The experimental analysis of PM_{2.5} concentration data from Beijing Station 1001A yielded results that aligned with the conclusions presented in “Prediction Accuracy Analysis”. For instance, in a nine-step forecast, the RLMD decomposition prediction method produced an MAE of 4.6689 µg/m^{3}, an RMSE of 7.2767 µg/m^{3}, and an SMAPE of 0.1072. These were the least favorable outcomes among the four models scrutinized, reflecting the limitations of RLMD in fully capturing and extracting data features. However, upon integration with CEEMDAN, the values of MAE, RMSE, and SMAPE were reduced to _{2.5}320 µg/m^{3}, 3.6558 µg/m^{3}, and 0.0482, respectively. This decrement signifies reductions of 45.7688%, 49.7602%, and 55.0373% compared to the RLMD decomposition prediction, respectively. These results surpassed the performance of the CEEMDAN decomposition prediction by 5.4448%, 3.3981%, and 12.9983%, respectively. These figures illustrate the improved capability of the CEEMDAN-RLMD decomposition prediction in extracting and preserving data features compared to a standalone decomposition prediction. This statement maintains an objective tone devoid of a first-person perspective. Upon the application of LEC, the model findings indicated an LEC threshold of 8, implying that when the absolute difference between two adjacent data points exceeds 8, the incorporation of LEC could reduce the MAE, RMSE, and SMAPE of the model by 27.7291%, 15.2214%, and 19.2946%, respectively. This decrease underscores an enhanced sensitivity of the model to local variations, suggesting that LEC can effectively mitigate random disturbances in PM_{2.5}, allowing the model to adapt to significant data shifts and thereby delivering robust predictive performance for data exhibiting high numerical elasticity. The same trend was evident in the 12-step prediction, with the proposed model consistently outperforming the Transformer model.
To illustrate the predictive fitting efficiency of the proposed model, Fig. S4 presents the time series curves of the 12 models juxtaposed against the original sequence. The results disclose that CEEMDAN-RLMD-BiLSTM-LEC tightly overlays the original sequence curve. In the face of larger local data fluctuations, it showcases a stronger fit with the original data compared to the other predictive curves, implying that the model is proficient in effectively capturing all the features of the original sequence.
Prediction error analysis
The analysis in this section further corroborates the outstanding performance of our proposed CEEMDAN-RLMD-BiLSTM-LEC model in the context of generalized experiments. Specifically, Figs. 8 and 9 present the prediction errors at each time point for nine-step and 12-step predictions respectively, along with the corresponding histograms of frequency distributions and kernel density curves. Notably, from Figs. 8A and 9A, it is evident that the prediction errors of the CEEMDAN-RLMD-BiLSTM-LEC model are more concentrated around zero, significantly surpassing other models.
This observation is powerfully reinforced by the frequency distribution curves and kernel density curves depicted in Figs. 8B, 8C, 9B and 9C. Compared to other models, our model exhibits a marked peak in the range of small errors, indicating that its errors conform to a normal distribution with a lower variance. This representation not only highlights its superiority statistically but also empirically demonstrates that the absolute values of prediction errors for the CEEMDAN-RLMD-BiLSTM-LEC model are relatively small.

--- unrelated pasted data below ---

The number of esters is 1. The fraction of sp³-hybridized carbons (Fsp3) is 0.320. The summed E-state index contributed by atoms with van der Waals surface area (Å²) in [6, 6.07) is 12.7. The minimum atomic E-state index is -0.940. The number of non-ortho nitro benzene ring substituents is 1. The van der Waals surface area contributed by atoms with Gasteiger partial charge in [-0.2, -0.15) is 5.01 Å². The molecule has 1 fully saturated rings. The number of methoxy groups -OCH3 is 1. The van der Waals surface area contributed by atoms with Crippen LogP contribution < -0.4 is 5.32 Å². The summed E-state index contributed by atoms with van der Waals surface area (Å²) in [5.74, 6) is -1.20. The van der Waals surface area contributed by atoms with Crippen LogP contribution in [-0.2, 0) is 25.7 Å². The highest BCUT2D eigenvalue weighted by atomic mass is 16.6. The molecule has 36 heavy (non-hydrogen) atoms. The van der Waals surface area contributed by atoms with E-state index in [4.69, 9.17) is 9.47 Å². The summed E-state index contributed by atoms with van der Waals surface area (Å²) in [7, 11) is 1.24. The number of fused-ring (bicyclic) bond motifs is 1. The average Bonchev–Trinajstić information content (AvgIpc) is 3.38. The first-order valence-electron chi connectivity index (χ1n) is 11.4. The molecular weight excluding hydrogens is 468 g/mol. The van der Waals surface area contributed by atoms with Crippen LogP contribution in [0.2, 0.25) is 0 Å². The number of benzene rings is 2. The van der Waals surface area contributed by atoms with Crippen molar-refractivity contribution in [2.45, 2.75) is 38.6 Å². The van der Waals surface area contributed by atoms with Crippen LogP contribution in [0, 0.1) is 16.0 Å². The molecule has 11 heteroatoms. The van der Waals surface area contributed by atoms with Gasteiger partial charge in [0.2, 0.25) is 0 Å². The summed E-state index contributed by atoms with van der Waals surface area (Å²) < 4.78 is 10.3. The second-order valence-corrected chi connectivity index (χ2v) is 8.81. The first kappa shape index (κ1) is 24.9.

Taken together, in combination with the results from “Decomposition Results” and “Analysis of Prediction Results”, it can be concluded that the CEEMDAN-RLMD-BiLSTM-LEC model possesses exceptional precision and stability. When dealing with data incorporating noise and disturbances, it demonstrates commendable robustness and generalization ability. Therefore, we can confidently infer that this model holds considerable application value and broad prospects in tackling various complex and dynamic real-world problems.
Conclusion
This article proposed a PM_{2.5} concentration prediction method that integrates a hybrid decomposition algorithm and a deep learning algorithm, aiming to significantly enhance the accuracy, and robustness of predictions. This method addresses critical challenges in monitoring and managing air quality. Initially, we decompose the PM_{2.5} concentration sequence through CEEMDAN and RLMD. Despite these individual limitations, the strengths of the two methods are complementary. Subsequently, the components from both decomposition algorithms are screened using PE, and the CEEMDAN-RLMD-BiLSTM model is utilized for recombination prediction. Finally, the error prediction set is obtained by comparing the prediction set with the original sequence, and the LEC is applied to handle time series prediction points exceeding the mutation threshold, resulting in the final prediction sequence. Experimental comparisons demonstrate that the combination of RLMD with CEEMDAN significantly enhances the predictive performance compared to individual decomposition methods. The CEEMDAN-RLMD algorithm exhibits smaller errors and demonstrates strong adaptability to sensitive data, confirming its broad applicability.
Therefore, this method improves predictive efficiency and accuracy while maintaining a lower computational complexity so that the proposed model can also be applied to forecast nonstationary and nonlinear time series such as wind power and so on. Furthermore, there are two considerations for improvement: one is to incorporate a temporal convolutional network (TCN) layer to utilize a sufficiently large receptive field to capture more sequence features for deep learning; and the other is to introduce additional influencing variables (such as meteorological factors), along with physics-driven models, for a multi-view analysis.